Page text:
When I first moved to Israel with my husband and three children, I was apprehensive at the thought of giving birth in a new country. Thankfully, I was in for a pleasant surprise.

My appreciation for the loving staff and supportive atmosphere has grown with each birth. Being surrounded by my Jewish sisters and assisted by warm and compassionate midwives is empowering.

I’d like to share some life lessons I’ve gleaned through my experiences.

G‑d Is With You in Your Pain

I vividly recall the soothing voice of the midwife at Shaarei Tzedek Medical Center in Jerusalem during my first birth in Israel. Sara is a religious woman who puts her heart and soul into her work. As my labor intensified, she exclaimed with feeling, “The Shechinah, Divine Presence, is here with us in the room!”

I couldn’t believe it. These were words I would expect from a Torah teacher or spiritual mentor. But here, the medical personnel was reminding me that I was not alone—that G‑d Himself was present in the midst of my pain.

These comforting words infused me with renewed energy and helped me through what proved to be my easiest and quickest birth experience.

G‑d’s Salvation Can Come in the Blink of An Eye

I met another inspiring midwife several years later at the Bikur Cholim hospital in central Jerusalem.

Arbel, an energetic woman, sported pink slacks and a white shirt, with a long, dark braid hanging to her waist. Her demeanor was calm and reassuring.

Although I prefer to give birth without pain medications, I wasn’t sure I had the resilience this time around. I asked for an epidural, hoping to spare myself unnecessary hours of pain, as I was still in a fairly early stage of labor.

Arbel checked my progress and noted with excitement, “You have advanced beautifully. Yeshuat Hashem k’heref Ayin: The salvation of G‑d comes in the blink of an eye!”

“I believe you will give birth very soon, and you won’t even need the epidural,” she said.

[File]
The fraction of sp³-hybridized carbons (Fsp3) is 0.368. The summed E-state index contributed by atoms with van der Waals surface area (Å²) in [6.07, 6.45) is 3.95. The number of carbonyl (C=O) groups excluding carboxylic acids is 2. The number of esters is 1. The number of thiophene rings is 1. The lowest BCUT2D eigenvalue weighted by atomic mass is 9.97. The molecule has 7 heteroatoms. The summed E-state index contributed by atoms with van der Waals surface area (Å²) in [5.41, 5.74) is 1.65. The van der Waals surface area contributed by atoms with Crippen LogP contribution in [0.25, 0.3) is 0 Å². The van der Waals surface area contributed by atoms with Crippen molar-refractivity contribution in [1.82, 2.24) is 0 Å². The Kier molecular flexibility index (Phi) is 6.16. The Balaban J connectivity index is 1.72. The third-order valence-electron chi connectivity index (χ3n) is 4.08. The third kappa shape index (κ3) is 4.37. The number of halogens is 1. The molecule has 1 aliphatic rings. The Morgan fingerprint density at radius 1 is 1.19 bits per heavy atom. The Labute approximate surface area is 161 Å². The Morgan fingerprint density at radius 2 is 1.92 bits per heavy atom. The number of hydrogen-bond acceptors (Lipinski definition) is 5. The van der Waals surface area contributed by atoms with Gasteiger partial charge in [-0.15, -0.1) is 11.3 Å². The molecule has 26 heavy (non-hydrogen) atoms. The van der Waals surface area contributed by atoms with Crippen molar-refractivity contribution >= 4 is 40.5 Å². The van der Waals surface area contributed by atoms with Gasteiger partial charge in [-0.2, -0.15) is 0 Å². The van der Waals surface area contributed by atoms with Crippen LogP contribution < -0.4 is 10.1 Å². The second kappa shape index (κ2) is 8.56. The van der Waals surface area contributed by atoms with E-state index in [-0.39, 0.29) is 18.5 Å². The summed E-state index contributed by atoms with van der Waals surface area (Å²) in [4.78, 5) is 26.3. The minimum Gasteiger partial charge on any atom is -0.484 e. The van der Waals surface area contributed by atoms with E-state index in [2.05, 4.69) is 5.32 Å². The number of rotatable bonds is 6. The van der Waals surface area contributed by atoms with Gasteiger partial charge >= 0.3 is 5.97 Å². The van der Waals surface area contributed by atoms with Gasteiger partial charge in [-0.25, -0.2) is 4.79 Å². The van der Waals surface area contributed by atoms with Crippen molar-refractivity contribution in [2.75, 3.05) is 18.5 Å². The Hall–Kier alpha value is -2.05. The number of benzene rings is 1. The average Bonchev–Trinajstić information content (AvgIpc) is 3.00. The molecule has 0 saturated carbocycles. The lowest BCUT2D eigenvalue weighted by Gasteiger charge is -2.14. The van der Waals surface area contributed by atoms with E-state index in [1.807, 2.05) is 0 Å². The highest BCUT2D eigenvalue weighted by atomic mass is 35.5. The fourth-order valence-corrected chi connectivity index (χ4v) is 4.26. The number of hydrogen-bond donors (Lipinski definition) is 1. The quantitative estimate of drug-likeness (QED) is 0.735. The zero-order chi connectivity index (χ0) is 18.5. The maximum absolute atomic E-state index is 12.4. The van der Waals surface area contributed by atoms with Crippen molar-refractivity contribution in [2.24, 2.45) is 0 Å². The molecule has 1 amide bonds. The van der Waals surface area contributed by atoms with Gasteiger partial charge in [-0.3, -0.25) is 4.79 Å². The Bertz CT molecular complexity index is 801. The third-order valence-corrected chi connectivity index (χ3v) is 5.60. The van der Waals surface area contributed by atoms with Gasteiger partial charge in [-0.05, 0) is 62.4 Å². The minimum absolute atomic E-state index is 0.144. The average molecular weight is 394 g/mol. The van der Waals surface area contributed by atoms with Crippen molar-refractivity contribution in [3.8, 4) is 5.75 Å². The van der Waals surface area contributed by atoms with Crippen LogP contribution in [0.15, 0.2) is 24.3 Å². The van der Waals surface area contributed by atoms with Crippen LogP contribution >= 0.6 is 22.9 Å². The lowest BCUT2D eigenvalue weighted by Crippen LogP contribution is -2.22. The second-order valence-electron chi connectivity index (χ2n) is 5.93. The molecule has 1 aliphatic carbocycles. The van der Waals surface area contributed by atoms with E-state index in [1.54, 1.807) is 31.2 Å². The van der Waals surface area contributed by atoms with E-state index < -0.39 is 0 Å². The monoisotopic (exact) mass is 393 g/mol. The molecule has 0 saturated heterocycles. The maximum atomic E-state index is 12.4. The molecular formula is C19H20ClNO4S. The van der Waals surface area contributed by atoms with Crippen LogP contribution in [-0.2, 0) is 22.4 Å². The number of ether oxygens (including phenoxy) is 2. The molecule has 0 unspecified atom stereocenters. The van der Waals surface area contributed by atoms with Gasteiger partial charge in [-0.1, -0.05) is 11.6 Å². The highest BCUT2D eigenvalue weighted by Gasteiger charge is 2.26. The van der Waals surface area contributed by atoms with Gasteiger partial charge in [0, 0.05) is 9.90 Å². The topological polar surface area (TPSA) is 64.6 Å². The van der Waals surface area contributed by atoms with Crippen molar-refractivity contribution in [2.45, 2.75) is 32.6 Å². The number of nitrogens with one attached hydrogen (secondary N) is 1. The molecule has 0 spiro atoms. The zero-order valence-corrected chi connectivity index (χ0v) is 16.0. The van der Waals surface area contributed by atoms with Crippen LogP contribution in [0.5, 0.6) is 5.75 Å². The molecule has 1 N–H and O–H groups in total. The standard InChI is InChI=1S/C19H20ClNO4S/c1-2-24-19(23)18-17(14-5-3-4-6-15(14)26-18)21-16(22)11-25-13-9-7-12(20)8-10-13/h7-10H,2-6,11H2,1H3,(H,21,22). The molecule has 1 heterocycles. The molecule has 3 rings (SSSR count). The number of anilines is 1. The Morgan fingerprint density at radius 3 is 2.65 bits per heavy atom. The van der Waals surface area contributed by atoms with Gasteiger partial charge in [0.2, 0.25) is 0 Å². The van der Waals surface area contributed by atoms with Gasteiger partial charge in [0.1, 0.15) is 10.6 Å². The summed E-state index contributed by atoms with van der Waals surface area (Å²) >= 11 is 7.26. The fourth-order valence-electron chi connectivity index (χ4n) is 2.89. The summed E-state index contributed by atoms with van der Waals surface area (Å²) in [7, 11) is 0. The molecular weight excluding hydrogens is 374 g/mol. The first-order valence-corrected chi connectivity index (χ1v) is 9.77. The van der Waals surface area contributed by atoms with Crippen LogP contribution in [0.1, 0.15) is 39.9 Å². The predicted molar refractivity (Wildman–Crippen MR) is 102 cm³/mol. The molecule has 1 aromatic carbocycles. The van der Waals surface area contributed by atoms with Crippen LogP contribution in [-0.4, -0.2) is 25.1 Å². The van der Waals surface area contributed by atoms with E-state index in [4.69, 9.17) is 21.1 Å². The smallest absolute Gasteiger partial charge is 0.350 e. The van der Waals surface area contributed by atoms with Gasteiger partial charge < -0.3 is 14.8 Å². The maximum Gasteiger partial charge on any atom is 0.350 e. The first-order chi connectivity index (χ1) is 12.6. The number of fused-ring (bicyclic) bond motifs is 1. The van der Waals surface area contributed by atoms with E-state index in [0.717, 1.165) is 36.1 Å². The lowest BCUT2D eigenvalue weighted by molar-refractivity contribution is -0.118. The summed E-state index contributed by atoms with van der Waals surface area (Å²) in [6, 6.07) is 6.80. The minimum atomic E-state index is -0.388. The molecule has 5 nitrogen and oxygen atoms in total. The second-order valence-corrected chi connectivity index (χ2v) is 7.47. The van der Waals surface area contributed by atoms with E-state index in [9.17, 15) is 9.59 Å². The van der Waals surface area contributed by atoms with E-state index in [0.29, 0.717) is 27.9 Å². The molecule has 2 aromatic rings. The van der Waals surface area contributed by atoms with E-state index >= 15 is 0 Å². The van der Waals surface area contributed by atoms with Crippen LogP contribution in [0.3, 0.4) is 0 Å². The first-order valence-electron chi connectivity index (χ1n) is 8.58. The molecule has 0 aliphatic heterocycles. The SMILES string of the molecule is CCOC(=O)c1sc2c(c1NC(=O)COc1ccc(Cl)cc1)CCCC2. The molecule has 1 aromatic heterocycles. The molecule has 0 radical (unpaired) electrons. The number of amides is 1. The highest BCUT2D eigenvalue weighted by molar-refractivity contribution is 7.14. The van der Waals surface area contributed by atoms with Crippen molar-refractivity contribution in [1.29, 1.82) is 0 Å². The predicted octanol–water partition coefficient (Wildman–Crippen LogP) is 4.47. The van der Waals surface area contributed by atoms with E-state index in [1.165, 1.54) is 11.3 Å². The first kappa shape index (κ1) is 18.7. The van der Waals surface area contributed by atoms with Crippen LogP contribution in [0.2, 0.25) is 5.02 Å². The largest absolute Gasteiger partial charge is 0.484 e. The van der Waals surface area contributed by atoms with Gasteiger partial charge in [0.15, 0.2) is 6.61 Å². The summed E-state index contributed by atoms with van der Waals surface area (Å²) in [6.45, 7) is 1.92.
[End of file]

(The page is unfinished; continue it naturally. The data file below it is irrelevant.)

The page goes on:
Arbel’s declaration of faith reminded me that we are all a nation of believers, regardless of one’s level of religious observance. Her encouraging words helped me tap into positivity.

Indeed, within 20 minutes, Shmuel Isaac was born in a particularly natural and peaceful birth. In addition to knowing that G‑d is with you at every moment, realizing how quickly His salvation can come generates optimism and hope.

Count Your Blessings!

Ashrayich, how fortunate you are!” the young nurse remarked. Amid the pain of contractions, tears of gratitude stung my eyes.

She had triggered a rush of emotions, as I realized how true her words were.

It was a simple and standard question, as the new practitioner greeted me in the maternity ward. “Which number birth is this?”

My response was abrupt and automatic: “Seventh.” I was in labor, after all.

But this nurse—a kind Jewish woman with bright eyes—took a moment to reflect and acknowledge. “Ashrayich, how fortunate you are!”

In a world where children are not always appreciated for the blessing that they are, it was refreshing to hear her sincere admiration. My heart felt like it would burst, and my throat tightened.

When I was finally holding our precious son in my arms, I basked in the euphoric high that follows each birth and thought back to the words of the nurse who had welcomed me.

The depth of joy and appreciation that accompanies the birth of a child intensifies with each successive birth, revealing new potential for love and nurturing beyond what I imagined I possessed.

The varicose veins, sciatica, and aches and pains fade into oblivion as I stroke my infant’s silky skin and breathe in his newborn scent.

The satisfaction of career and other life achievements pales in comparison to this happiness, which causes my heart to stretch and inflate with renewed vitality. The words of the Lubavitcher Rebbe—Rabbi Menachem M. Schneerson, of righteous memory—assuring that bringing another child into this world is the greatest shlichut (mission) we can do as women (referring to women who are granted the health and life circumstances that allow it) resonate deeply.

“How will I be able to manage? What about the huge sacrifice of time, resources and sleep that each child demands? And most of all, do I have the physical, spiritual and emotional strength to raise another child wholesomely?”

In this sacred postpartum time and space, there are no questions or qualms. The familiar worries and doubts dissipate.

In these special moments, my trust in G‑d envelops me completely. I am calm in the knowledge that He is a partner in the creation of this child—a partner I can rely upon as I put my best foot forward to try and succeed.

I share these reflections in writing, hoping to bottle the faith and joy to be able to come back to in challenging times. Parenting is a journey that comes with its fair share of struggles, but birth is a poignant reminder that “according to the pain is the gain.”

I remain grateful to my Israeli midwives for their timeless messages: G‑d is with me in my pain, and His salvation can come in the blink of an eye. And, most of all, I appreciate their heartfelt reminder of the gift of motherhood and how fortunate I truly am.